Supplier Relationship Management (SRM) provides a formalized way of interacting and managing suppliers, that promotes collaboration and innovation. 
In a standard sourcing event, valuable time and resources are spent in both sourcing and negotiating with key suppliers. By continuing the procurement process and managing supplier relationships, your organization can not only maintain, but improve upon any value that as acquired during the original sourcing event, ultimately driving success within your organization.


The main objective of Supplier Relationship Management is to establish mutually beneficial relationships between the organization and its suppliers. However, traditional supplier management focuses on getting the best component for the lowest price. While that mentality may work for certain categories or commodities, it's likely that mindset will translate to a win for the organization, but a loss for the Supplier. Today, integrated supply chains need to expand their thinking and explore alternative ways to support the business. By properly managing supplier relationships, your strategic partners can operate as an extension of your organization.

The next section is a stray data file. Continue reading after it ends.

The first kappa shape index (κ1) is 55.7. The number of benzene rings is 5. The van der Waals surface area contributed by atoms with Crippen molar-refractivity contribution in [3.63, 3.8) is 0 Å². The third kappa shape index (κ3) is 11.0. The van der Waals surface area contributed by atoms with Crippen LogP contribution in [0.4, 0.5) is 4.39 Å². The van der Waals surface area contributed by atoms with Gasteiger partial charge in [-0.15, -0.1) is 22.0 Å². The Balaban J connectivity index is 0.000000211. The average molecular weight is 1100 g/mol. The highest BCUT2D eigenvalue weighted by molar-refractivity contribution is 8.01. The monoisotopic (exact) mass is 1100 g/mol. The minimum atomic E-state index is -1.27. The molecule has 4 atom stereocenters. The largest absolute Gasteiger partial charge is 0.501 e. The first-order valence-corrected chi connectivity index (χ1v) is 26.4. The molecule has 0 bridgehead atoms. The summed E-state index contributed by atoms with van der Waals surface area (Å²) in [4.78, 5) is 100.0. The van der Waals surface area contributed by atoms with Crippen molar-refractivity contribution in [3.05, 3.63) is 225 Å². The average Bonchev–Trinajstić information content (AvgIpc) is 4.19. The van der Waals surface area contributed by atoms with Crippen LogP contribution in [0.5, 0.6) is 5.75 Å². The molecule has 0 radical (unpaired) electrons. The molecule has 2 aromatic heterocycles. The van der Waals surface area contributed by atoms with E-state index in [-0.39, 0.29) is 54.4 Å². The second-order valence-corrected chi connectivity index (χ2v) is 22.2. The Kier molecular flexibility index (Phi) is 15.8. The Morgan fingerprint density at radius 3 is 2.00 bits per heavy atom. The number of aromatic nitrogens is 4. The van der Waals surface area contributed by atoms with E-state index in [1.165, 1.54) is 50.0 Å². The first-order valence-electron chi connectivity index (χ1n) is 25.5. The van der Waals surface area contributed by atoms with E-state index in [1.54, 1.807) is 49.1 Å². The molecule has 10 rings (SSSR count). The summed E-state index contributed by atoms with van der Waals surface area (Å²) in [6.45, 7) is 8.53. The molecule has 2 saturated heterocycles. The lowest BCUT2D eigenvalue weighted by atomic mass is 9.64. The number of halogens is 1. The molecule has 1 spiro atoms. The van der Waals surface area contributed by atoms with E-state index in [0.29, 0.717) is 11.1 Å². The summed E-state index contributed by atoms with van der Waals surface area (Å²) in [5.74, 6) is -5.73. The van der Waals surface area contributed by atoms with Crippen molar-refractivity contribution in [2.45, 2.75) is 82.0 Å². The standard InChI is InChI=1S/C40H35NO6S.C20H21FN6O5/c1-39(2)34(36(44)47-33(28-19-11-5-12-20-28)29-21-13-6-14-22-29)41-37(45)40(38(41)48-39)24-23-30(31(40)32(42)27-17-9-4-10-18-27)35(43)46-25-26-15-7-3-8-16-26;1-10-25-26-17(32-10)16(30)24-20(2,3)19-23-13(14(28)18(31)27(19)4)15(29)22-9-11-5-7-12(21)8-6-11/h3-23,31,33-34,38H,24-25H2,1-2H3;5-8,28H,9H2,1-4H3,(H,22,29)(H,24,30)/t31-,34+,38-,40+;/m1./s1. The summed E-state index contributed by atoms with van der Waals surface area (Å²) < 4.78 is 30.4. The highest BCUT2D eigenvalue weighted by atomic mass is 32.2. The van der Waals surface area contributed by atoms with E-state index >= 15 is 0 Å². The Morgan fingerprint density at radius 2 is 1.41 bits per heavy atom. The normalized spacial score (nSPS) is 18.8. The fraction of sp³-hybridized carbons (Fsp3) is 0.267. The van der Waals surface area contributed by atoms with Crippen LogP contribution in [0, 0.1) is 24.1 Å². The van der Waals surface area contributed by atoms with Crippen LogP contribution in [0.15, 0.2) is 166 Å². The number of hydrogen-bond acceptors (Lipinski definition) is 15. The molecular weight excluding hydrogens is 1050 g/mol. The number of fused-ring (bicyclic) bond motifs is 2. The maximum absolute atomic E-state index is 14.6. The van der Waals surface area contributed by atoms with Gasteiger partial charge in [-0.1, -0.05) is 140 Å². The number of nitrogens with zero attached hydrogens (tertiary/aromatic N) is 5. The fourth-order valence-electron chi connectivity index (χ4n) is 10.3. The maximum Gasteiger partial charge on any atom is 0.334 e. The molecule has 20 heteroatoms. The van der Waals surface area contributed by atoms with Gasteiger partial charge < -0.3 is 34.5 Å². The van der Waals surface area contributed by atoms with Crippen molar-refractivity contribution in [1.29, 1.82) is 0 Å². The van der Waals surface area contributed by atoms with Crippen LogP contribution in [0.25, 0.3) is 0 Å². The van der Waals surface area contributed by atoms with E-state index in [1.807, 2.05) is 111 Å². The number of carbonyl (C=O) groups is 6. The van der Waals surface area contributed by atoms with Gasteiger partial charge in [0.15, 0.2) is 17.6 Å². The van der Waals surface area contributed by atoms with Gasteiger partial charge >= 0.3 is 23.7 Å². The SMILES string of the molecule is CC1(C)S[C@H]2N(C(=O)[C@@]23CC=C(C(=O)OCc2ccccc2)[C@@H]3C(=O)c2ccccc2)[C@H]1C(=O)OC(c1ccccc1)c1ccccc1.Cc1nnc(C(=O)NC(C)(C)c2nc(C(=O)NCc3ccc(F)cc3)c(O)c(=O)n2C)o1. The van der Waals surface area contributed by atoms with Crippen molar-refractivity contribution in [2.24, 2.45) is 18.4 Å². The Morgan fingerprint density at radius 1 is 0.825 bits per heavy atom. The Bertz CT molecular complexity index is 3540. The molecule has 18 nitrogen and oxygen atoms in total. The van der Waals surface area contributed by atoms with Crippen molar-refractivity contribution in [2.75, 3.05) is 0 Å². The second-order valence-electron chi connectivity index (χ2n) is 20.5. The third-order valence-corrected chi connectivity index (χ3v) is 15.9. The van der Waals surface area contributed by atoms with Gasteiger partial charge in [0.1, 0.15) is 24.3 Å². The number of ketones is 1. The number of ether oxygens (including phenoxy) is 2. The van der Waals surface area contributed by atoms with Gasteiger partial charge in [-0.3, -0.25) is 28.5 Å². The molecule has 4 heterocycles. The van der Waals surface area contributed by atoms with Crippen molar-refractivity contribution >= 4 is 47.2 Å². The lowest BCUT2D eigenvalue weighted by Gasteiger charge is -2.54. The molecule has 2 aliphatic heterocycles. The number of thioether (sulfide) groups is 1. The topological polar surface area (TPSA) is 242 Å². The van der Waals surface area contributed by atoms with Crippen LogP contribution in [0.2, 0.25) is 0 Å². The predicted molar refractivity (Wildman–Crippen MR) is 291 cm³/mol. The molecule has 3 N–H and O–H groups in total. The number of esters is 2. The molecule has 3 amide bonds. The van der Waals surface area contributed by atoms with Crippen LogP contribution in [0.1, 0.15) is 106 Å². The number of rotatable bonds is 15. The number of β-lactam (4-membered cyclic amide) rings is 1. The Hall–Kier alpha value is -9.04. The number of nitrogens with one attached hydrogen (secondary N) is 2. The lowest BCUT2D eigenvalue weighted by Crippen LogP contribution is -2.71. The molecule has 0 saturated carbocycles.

With that in mind, how do we unlock the value of SRM within your organization? Supplier Relationship Management practices should complement and enhance both supplier performance and contract management activities. If managed properly, a comprehensive SRM can result in, cost reduction, risk and performance management, and program advisory.

  • Annuals savings can be identified beyond the traditional cost reduction tactics, such as contract restructuring, process improvements, and/or demand management.
  • Performance can be properly managed by providing transparency into your service level expectations and key drivers to meet defined business objectives.
  •  Mitigate supplier risk by establishing tools and processes that provide visibility into the enterprise-wide view of the supplier relationship. 
  • Increase collaboration and foster continuous improvement with strategic suppliers at an executive level by building cross-functional and executive relationships.

Once goals are achieved the program can successfully enter a maintenance phase that ensures the supplier is being managed properly, thus securing the benefits delivered to stakeholders and customers.

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Gabriella Bittner

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